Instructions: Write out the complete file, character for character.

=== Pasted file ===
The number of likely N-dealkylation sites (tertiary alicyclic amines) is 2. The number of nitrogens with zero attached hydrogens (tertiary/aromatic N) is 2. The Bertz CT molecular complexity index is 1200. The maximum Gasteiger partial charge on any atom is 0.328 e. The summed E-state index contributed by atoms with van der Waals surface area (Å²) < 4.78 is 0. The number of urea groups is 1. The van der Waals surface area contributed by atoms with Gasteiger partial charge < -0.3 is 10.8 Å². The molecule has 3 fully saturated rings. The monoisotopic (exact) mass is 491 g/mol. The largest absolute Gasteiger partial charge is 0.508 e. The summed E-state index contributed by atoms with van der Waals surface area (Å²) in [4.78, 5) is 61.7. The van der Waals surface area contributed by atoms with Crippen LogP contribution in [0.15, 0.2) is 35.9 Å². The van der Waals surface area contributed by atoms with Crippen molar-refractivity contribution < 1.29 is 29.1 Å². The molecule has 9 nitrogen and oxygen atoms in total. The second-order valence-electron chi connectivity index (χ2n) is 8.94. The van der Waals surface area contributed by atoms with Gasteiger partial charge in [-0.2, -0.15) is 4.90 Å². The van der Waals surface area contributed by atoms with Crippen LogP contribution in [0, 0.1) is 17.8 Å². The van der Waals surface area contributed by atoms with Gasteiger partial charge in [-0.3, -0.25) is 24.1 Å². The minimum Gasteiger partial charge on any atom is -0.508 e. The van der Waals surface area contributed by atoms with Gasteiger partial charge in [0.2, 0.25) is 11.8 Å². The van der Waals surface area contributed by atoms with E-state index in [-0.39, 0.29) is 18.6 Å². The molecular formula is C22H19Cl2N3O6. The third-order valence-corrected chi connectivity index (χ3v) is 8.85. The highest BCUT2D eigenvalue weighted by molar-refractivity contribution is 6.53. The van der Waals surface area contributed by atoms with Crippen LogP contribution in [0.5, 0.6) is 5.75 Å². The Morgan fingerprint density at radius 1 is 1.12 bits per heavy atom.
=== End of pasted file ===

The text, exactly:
The number of likely N-dealkylation sites (tertiary alicyclic amines) is 2. The number of nitrogens with zero attached hydrogens (tertiary/aromatic N) is 2. The Bertz CT molecular complexity index is 1200. The maximum Gasteiger partial charge on any atom is 0.328 e. The summed E-state index contributed by atoms with van der Waals surface area (Å²) < 4.78 is 0. The number of urea groups is 1. The van der Waals surface area contributed by atoms with Gasteiger partial charge < -0.3 is 10.8 Å². The molecule has 3 fully saturated rings. The monoisotopic (exact) mass is 491 g/mol. The largest absolute Gasteiger partial charge is 0.508 e. The summed E-state index contributed by atoms with van der Waals surface area (Å²) in [4.78, 5) is 61.7. The van der Waals surface area contributed by atoms with Crippen LogP contribution in [0.15, 0.2) is 35.9 Å². The van der Waals surface area contributed by atoms with Crippen molar-refractivity contribution < 1.29 is 29.1 Å². The molecule has 9 nitrogen and oxygen atoms in total. The second-order valence-electron chi connectivity index (χ2n) is 8.94. The van der Waals surface area contributed by atoms with Gasteiger partial charge in [-0.2, -0.15) is 4.90 Å². The van der Waals surface area contributed by atoms with Crippen LogP contribution in [0, 0.1) is 17.8 Å². The van der Waals surface area contributed by atoms with Gasteiger partial charge in [-0.3, -0.25) is 24.1 Å². The minimum Gasteiger partial charge on any atom is -0.508 e. The van der Waals surface area contributed by atoms with Gasteiger partial charge in [0.2, 0.25) is 11.8 Å². The van der Waals surface area contributed by atoms with E-state index in [-0.39, 0.29) is 18.6 Å². The molecular formula is C22H19Cl2N3O6. The third-order valence-corrected chi connectivity index (χ3v) is 8.85. The highest BCUT2D eigenvalue weighted by molar-refractivity contribution is 6.53. The van der Waals surface area contributed by atoms with Crippen LogP contribution in [0.5, 0.6) is 5.75 Å². The Morgan fingerprint density at radius 1 is 1.12 bits per heavy atom.